Page 1

W a i t i n g

at Central Pier 6 for the ferry to Lantau Island is part of the journey one has to endure to get to Tai-O. But it’s worth the ferry ride and the bus ride that comes after.


On the main part of Lantau, a river splits to the north and west and at this fork lies the village referred to as Tai O.

S i m p l e tow n One look at Tai - o, and it’s a massive fishing village filled with people who are contented. Kids still enjoying the simple pleasures of old childhood games. Their main mean of transport being on bicycles are just part of the whole old-school feeling you get from Tai-O













Many of the village folks depend on their little shops that line the streets to help them get by everyday. One man, has been selling Vanilla Egg Pancakes for more than 15 years. Everyday he sits by his stall in modern aviators, waiting for customers to come by.

T a i - O

L i f e

Napping on benches under trees, old coke bottles, fishing from their houses on stilts by the river. Making shrimp paste. Strolling by the street alleys. Playing chess. That’s basicallly the routine life of the locals living in Tai - O.

Some of the more common shops sell dried goods like dried fish, shrimps and other kinds of seafood. One might wonder who would buy these. The fact that there are more than 10 similar stalls says otherwise.



Te a


He claims that his natural mountain mint tea removes the heatiness from our body and detoxes us of bad toxins. Aside from his supposedly well-known tea, he sells other things like a special fried carrot cake and other fried street foods that are sure to satiate ones tastebuds. He was not originally from Tai - O, but he has been living there for the past 30 years. He used to rear pigs but decided to help his wife with their food stall. He has said that over the years, many residents have closed shop and moved out because there was less business activity. He used to be able to sell 5 pigs a day. But it is impossible today to even sell half a pig. There are less fish to be caught and most of their customers are tourists. He has 3 daughters, 2 of which are still working on the island and they still live with him. When asked whether he will ever move off the island, he says “never. I will never leave this place. It’s quiet and laid-back. The air is cleaner. I don’t need anything else.”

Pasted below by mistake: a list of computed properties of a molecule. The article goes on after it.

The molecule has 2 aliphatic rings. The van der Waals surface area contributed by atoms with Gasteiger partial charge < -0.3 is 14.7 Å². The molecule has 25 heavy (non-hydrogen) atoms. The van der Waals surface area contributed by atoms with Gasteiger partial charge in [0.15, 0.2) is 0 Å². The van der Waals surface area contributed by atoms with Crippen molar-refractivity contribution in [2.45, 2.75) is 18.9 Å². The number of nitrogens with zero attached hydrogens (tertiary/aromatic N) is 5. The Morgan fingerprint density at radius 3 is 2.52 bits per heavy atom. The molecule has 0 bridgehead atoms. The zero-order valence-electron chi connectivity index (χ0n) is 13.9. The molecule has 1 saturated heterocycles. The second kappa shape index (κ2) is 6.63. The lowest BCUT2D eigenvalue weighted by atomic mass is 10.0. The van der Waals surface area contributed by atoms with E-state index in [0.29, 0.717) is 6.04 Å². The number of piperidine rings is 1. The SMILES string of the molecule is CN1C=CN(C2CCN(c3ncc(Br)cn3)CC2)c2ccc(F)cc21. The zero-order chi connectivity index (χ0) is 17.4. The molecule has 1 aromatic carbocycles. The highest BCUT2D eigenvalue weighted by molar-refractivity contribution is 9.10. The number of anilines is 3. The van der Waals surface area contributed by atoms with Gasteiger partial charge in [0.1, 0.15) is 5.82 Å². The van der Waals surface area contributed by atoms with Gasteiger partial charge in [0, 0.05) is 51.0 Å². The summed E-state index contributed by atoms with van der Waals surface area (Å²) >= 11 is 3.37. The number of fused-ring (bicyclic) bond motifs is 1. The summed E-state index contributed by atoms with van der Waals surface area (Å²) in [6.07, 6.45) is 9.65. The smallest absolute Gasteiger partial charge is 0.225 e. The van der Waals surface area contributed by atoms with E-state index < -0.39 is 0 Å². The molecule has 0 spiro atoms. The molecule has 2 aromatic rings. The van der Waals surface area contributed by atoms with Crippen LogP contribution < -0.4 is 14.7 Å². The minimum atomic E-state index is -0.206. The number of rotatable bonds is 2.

“ L i fe b e g i n s a t 7 0 � ;a local who grew up in tai-o and does odd jobs in his retirement.

T o






Most of the traffic of people seen in tai-o are made my tourists mostly. Many make a business out of providing boat rides along the western shore and the main creek, as well as selling little souvenirs to them.

P a




k’ s

Pang uk (棚屋) is a kind of stilt house. It is built right over the waterway. Majority of the people living in Tai-O live in these Pang Uk’s. The whole village just looks like something out of a history book. One look at the village and you would wonder whether they are as backwards as they look. In reality, they really are not intertwined with all the technologies and advancements of the outside world.


o t






The people in Tai-O are not alone. Animals of all sorts join them in their everyday lives. From cats to dogs, fishes to dolphines. They all live together as a community and are equally a part of the Tai-O heritage and culture.

TA I - O

photo journal  

a photo-journalistic reportage of the fishing village known as Tai-O